International Arbitration in Latin America: Recent Developments and Lessons for the Future of the International Legal Practice (Andres Jana, Bofill Mir & Alvarez)
Andrés Jana is the partner in charge of the International Arbitration Group at Bofill Mir & Alvarez, Santiago, Chile. He is the Chilean delegate before the United Nations Commission on International Trade Law, UNCITRAL and is a member of the Working Group on Arbitration Involving States or State Entities of the ICC’s Arbitration Committee. Andrés Jana has an extensive practice in commercial and investment arbitration and was appointed by the Chilean government as a member of the list of ICSID arbitrators.
Ending his second visit to UT Law, Jana spoke recently about the new trend toward international arbitration in the region and the challenges ahead.
“International arbitration represents one of the most incredible legal developments in the last decades, representing even a form of a new paradigm,” said Jana, adding that the adoption of global principles of International Arbitration in the region “has permitted the emergence of a global arbitration culture.” Indeed, 20 countries in Latin America amended or passed new arbitration legislation in the last two decades, the majority of them taken from UNCITRAL Model Law, and all of the countries in Latin America have ratified the New York Convention, most of them opting to also ratify New York’s counterpart in the region, the Panama Convention.
This convergence of procedural “soft law” and substantive arbitration law has produced a proliferation of arbitral institutions in Latin America (Brazil alone has 150 arbitral institutions) and, as Jana put it, “more trade, more economic relationships, more contracts, more disputes, and more enforcements.” The full effect of these reforms has yet to be felt in some nations; the Dominican Republic and Peru passed arbitration laws in 2008, Costa Rica in 2011, and Colombia only a few months ago. Meanwhile, other nations still have very outdated legislation regarding arbitration (Argentina and Ecuador), and still others are outright unfriendly to international arbitration (Brazil and Venezuela). But Mr. Jana presented a cautiously positive take on the region’s adoption of what experts call the “normative architecture” of international commercial arbitration. At the very least, this adoption of the normative rules of arbitration has helped get investors to take arbitration in the region more seriously; more and more parties are choosing to resolve their disputes in Lima and Santiago over Paris and Geneva.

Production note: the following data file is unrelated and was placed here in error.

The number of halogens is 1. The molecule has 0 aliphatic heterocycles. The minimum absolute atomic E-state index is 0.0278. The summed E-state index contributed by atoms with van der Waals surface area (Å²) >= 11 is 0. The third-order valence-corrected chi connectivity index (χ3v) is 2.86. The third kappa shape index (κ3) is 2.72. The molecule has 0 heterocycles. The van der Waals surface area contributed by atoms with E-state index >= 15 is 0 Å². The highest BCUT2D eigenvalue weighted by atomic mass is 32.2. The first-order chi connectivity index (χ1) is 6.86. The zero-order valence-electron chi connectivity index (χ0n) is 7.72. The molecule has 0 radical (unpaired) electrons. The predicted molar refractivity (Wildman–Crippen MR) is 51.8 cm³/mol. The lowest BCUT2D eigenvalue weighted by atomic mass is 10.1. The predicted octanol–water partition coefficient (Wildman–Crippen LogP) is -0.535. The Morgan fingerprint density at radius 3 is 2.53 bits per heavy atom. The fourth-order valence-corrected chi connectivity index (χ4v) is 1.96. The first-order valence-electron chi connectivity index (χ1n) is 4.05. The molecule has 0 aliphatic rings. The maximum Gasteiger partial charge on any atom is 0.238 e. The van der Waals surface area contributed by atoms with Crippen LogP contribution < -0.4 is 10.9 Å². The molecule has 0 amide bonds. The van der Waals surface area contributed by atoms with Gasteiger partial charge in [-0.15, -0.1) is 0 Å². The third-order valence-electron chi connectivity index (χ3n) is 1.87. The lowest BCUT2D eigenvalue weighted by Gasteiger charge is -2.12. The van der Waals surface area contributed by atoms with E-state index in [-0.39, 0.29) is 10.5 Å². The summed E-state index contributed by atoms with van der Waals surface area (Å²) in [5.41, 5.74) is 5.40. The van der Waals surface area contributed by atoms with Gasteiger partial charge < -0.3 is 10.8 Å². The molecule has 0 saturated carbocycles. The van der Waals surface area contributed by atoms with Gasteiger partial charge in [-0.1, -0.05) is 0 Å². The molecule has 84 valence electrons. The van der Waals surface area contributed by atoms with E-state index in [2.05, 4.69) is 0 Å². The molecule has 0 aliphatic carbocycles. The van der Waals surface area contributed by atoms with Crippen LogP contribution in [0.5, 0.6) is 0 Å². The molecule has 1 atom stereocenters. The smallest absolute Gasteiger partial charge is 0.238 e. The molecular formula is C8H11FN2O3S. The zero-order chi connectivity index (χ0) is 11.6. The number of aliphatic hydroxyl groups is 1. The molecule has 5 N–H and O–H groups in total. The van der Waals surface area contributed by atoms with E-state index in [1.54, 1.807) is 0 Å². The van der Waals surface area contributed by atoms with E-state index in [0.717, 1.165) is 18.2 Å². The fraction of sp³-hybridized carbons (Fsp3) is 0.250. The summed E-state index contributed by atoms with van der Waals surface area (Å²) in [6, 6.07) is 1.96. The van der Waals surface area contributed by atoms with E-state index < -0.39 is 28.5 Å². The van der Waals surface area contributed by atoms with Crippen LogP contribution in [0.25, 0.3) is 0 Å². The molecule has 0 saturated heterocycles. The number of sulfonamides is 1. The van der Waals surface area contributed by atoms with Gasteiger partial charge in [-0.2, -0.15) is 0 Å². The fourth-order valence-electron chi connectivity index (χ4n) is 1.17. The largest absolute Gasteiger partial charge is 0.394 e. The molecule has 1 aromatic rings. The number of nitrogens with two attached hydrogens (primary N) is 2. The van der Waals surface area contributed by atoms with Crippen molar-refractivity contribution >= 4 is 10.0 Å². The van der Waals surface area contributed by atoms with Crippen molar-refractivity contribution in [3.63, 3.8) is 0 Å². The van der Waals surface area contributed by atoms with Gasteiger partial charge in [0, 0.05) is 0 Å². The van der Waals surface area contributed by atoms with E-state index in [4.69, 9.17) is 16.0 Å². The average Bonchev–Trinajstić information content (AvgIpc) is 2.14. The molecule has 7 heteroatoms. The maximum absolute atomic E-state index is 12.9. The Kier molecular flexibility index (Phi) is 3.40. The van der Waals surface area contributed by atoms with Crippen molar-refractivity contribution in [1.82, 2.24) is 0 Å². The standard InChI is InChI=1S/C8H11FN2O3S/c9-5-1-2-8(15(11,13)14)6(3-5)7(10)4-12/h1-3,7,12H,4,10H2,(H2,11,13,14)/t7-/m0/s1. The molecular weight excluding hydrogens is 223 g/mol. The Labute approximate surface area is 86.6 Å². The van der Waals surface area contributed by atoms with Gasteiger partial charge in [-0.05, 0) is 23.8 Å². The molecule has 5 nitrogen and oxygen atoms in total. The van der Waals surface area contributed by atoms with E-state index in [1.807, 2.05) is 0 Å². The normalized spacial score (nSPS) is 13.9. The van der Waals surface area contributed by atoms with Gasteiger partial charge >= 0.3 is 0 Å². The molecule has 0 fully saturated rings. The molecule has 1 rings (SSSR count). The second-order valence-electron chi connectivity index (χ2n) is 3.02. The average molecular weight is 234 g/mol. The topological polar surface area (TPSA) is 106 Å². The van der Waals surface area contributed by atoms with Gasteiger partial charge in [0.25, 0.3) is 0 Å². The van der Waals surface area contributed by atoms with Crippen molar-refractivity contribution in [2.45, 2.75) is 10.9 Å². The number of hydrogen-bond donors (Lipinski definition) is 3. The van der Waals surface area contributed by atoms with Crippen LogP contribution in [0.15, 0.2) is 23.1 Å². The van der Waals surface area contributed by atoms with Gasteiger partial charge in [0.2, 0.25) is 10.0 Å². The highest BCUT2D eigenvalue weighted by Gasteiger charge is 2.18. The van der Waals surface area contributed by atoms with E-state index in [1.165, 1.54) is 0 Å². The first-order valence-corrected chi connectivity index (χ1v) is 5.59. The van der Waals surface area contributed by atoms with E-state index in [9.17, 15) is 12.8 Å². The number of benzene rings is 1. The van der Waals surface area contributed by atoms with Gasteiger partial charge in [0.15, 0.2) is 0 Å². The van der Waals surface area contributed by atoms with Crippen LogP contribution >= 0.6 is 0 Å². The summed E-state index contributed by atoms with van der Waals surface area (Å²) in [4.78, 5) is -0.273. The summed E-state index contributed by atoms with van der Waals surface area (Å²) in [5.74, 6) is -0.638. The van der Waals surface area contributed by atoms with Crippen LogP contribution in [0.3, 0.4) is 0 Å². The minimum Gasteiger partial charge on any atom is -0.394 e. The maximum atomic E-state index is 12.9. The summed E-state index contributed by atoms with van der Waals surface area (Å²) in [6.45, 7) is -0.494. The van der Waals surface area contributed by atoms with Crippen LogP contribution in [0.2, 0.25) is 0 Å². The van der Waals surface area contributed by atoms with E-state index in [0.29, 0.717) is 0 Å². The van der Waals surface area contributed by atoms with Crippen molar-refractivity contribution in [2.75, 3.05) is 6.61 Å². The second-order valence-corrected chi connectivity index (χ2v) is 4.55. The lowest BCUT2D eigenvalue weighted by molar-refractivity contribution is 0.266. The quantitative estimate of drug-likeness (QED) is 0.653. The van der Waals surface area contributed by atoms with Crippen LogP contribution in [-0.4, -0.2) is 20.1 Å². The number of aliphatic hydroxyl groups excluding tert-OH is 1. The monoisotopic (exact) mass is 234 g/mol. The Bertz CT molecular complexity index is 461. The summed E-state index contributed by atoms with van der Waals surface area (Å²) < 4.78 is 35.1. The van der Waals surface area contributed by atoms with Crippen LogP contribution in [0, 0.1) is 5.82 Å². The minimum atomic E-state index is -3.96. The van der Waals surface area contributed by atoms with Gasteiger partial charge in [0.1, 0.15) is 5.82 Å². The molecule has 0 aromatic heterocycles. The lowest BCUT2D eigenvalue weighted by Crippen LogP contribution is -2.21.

This flourishing of international arbitration in the region does not, however, come without its challenges, as Jana made clear. Effective arbitration requires that judges limit their intervention. Such restraint, Jana explained, can often be difficult to achieve in the legal culture of Latin American civil law, which bestows upon judges great jurisdictional power. Latin American judges are presented with a clash of legal cultures: “on one hand, international commercial arbitration requires huge restraint by local courts, allowing them to intervene only with express authorizations in limited occasions. On the other hand, it relies heavily on local courts for its enforceability and its effectiveness. The real challenge is to see how local courts will react to this new paradigm that has been imposed on them.”
As in all legal developments, some countries serve as a positive example for others to follow. “Chile, Colombia, Brazil, Mexico, and Peru are heading the right direction with their arbitration laws,” said Jana. In those countries “enforcement of foreign awards is consistently granted and public policy is not a door to get into the merits or local practices.” But for other nations, perhaps the biggest difficulty posed by the new arbitration paradigm occurs when commercial arbitration involves state entities and interests. In countries with highly nationalized industries, such as Venezuela and Ecuador, judges tend to impose national policies and local goals on the arbitration process. In those places, a strong opposition to investment arbitration often limits the number of cases brought to the court in those jurisdictions. “When you attack arbitration as a means of resolving dispute,” said Jana, “this also has an impact on how people perceive the institution overall. So the number of cases in all of these countries is much lower than in the countries that favor investment arbitration.” A nationalist agenda, and judges’ willingness to intervene in disputes, it seems, draws cases away from courts in Caracas and Quito, and towards their counterparts Santiago, México, and Lima.